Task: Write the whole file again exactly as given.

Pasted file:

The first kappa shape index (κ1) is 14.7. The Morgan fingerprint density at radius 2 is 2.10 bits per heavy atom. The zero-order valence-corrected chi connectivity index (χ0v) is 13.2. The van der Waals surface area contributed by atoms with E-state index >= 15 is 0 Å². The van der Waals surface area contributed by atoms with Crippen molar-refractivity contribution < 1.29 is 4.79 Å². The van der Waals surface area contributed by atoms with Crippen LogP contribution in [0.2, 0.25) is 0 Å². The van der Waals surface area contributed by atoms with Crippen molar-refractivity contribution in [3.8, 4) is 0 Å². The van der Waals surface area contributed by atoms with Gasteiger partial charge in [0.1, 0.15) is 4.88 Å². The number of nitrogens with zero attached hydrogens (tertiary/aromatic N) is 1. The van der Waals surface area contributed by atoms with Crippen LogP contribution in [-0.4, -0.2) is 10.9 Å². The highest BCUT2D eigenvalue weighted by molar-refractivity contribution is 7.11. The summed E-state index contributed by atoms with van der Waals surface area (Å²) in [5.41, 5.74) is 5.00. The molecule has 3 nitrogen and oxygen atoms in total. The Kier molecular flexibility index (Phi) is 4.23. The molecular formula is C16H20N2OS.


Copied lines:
The first kappa shape index (κ1) is 14.7. The Morgan fingerprint density at radius 2 is 2.10 bits per heavy atom. The zero-order valence-corrected chi connectivity index (χ0v) is 13.2. The van der Waals surface area contributed by atoms with E-state index >= 15 is 0 Å². The van der Waals surface area contributed by atoms with Crippen molar-refractivity contribution < 1.29 is 4.79 Å². The van der Waals surface area contributed by atoms with Crippen LogP contribution in [0.2, 0.25) is 0 Å². The van der Waals surface area contributed by atoms with Crippen molar-refractivity contribution in [3.8, 4) is 0 Å². The van der Waals surface area contributed by atoms with Gasteiger partial charge in [0.1, 0.15) is 4.88 Å². The number of nitrogens with zero attached hydrogens (tertiary/aromatic N) is 1. The van der Waals surface area contributed by atoms with Crippen LogP contribution in [-0.4, -0.2) is 10.9 Å². The highest BCUT2D eigenvalue weighted by molar-refractivity contribution is 7.11. The summed E-state index contributed by atoms with van der Waals surface area (Å²) in [5.41, 5.74) is 5.00. The molecule has 3 nitrogen and oxygen atoms in total. The Kier molecular flexibility index (Phi) is 4.23. The molecular formula is C16H20N2OS.